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Friday, June 30, 2017

Globalization Strategies for Chinese Companies

June 30, 2017. Shanghai – Chinese companies’ strategic paths for globalization and the lessons they have learned through overseas mergers and acquisitions were the focus of discussions today at the CEIBS Globalization Forum held at the Petrochemical Auditorium on CEIBS Shanghai Campus. More than one hundred Chinese executives turned out for the event, which was moderated by CEIBS Associate Dean (Europe) and Professor of Management Katherine Xin.

In his opening address, CEIBS President and Professor of Management Li Mingjun noted that China’s Belt and Road Initiative provides many opportunities for Chinese companies with a global vision. Yet globalization also brings many challenges and requires a solid understanding of the foreign investment environment, culture, and regulations as well as certain talent management skills. In response, President Li explained that CEIBS has launched a new Executive Education Programme, “Key Talent Programme for Chinese Companies Going Global”. Designed for executives who run the international business divisions of Chinese companies, the programme aims to provide participants with an in-depth understanding of the core issues companies must consider when going global, including strategy, tactics, M&A risks, and cross-cultural team management and leadership. The programme begins September 26, 2017 at the CEIBS Beijing Campus.

“Strategies and Motivations for Chinese Companies’ Globalization” was the title of a speech given by Associate Dean (Executive Education) and Professor of Marketing Wang Gao. He discussed how Chinese companies can improve their value creation capabilities by investing in overseas companies with superior technology and management know-how, and then introduce those into their domestic operations to improve their competitiveness in the Chinese market. He explained that due to China’s large market, this is often the best globalization path for Chinese companies, and it differs from Western companies who are typically motivated to go global by the need to increase their market share outside their domestic market. Professor Wang Gao illustrated this with the practical case study of CEIBS alumni company Biostime, which is explained in the new book The Path of Globalization – Chinese Companies’ Overseas M&A and Integration that he co-authored with four other CEIBS faculty members.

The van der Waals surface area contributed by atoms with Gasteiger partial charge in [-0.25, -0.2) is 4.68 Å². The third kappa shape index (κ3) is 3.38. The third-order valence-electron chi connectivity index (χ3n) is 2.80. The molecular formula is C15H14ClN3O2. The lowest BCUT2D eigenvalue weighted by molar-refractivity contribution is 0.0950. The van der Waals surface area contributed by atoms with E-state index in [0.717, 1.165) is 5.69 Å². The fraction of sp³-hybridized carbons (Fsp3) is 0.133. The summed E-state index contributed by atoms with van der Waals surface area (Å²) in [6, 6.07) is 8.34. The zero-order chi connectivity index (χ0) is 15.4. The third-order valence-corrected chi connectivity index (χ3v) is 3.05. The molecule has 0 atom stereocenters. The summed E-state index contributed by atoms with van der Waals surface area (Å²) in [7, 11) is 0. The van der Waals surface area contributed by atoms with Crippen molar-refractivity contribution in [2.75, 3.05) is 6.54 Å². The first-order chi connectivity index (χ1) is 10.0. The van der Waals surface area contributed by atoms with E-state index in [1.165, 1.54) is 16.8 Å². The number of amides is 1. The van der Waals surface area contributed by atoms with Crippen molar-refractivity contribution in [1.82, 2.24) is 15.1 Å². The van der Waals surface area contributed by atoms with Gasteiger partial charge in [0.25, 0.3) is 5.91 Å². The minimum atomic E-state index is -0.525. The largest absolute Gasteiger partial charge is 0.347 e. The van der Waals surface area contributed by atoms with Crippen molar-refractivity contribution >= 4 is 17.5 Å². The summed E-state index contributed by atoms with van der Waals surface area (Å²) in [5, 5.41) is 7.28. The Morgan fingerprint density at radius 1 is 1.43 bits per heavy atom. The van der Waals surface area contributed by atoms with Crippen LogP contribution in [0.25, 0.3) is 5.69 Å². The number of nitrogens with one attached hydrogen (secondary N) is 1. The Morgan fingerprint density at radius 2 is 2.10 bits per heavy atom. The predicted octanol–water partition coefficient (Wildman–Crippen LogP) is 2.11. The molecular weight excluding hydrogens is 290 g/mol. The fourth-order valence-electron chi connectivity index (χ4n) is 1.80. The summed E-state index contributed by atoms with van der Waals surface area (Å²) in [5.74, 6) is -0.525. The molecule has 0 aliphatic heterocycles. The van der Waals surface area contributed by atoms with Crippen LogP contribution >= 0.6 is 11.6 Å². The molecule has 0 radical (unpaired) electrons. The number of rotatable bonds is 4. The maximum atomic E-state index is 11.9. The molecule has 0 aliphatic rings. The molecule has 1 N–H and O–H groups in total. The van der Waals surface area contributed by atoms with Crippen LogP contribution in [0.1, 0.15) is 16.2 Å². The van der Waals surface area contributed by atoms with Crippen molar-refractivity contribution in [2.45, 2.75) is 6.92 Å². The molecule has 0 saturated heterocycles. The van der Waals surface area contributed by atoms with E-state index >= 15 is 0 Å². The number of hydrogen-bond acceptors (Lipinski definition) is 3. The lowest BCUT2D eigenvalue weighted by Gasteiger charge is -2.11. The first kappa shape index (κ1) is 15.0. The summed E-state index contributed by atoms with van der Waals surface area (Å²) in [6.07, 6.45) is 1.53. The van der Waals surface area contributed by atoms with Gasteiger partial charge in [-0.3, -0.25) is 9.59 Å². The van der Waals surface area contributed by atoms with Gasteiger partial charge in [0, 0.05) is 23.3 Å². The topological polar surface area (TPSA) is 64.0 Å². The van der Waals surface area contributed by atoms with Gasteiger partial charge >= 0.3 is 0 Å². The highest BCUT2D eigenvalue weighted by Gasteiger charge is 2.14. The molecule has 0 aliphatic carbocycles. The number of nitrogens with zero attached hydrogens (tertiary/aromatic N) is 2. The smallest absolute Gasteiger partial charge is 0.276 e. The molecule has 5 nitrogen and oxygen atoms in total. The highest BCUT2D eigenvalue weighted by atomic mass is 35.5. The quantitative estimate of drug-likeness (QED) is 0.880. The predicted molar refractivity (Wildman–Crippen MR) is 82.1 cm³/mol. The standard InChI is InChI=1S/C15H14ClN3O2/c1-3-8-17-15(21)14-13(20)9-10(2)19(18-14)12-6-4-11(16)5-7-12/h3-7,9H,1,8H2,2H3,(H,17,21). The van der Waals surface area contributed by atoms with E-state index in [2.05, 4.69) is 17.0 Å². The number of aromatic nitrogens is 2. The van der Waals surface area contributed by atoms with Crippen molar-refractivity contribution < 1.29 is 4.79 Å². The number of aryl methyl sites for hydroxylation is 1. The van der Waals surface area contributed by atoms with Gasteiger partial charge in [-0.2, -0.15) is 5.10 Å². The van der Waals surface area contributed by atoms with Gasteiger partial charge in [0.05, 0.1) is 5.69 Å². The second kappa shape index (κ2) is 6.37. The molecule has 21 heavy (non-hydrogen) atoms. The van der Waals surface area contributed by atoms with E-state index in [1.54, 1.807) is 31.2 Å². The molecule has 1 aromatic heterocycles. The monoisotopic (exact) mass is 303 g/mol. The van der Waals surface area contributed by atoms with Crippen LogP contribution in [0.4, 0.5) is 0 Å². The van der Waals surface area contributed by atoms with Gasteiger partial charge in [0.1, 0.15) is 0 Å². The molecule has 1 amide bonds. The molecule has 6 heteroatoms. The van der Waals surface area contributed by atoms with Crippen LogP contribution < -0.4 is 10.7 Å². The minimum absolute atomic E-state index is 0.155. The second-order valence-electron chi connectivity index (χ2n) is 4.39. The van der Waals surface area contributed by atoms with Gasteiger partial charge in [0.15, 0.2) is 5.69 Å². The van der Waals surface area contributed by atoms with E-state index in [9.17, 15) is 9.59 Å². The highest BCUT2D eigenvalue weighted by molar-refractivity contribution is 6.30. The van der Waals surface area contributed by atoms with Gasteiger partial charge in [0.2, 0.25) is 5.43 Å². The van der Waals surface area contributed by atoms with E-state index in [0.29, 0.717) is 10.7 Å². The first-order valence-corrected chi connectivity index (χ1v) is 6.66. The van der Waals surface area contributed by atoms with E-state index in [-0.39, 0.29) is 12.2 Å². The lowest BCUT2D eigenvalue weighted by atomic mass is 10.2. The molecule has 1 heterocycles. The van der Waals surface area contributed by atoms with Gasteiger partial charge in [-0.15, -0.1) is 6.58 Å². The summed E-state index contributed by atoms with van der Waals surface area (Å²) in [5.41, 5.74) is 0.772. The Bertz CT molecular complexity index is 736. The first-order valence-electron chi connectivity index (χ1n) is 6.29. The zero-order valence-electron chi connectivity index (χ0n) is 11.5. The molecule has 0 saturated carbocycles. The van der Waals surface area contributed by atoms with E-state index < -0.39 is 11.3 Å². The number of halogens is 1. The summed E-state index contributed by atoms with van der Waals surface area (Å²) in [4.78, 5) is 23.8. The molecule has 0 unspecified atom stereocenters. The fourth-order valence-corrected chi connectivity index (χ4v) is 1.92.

Professor of Finance Wang Cong gave an overview of Chinese companies’ overseas M&A activities over the past two decades. He explained that Chinese companies have sometimes paid a premium when doing overseas deals, and they often face difficulties with cultural conflicts and when dealing with unfamiliar government regulations and labour unions. He also said that foreign deals may entail a complicated and lengthy approval process. He said that Chinese companies should also keep the difficulties of integration in mind, and he recommended Chinese entrepreneurs should explore relatively small-scale targets in order to increase their alternatives. Professor Wang Cong also noted that while many Chinese enterprises have bought American and European companies, companies in the countries involved in the Belt and Road Initiative can also be potentially good targets.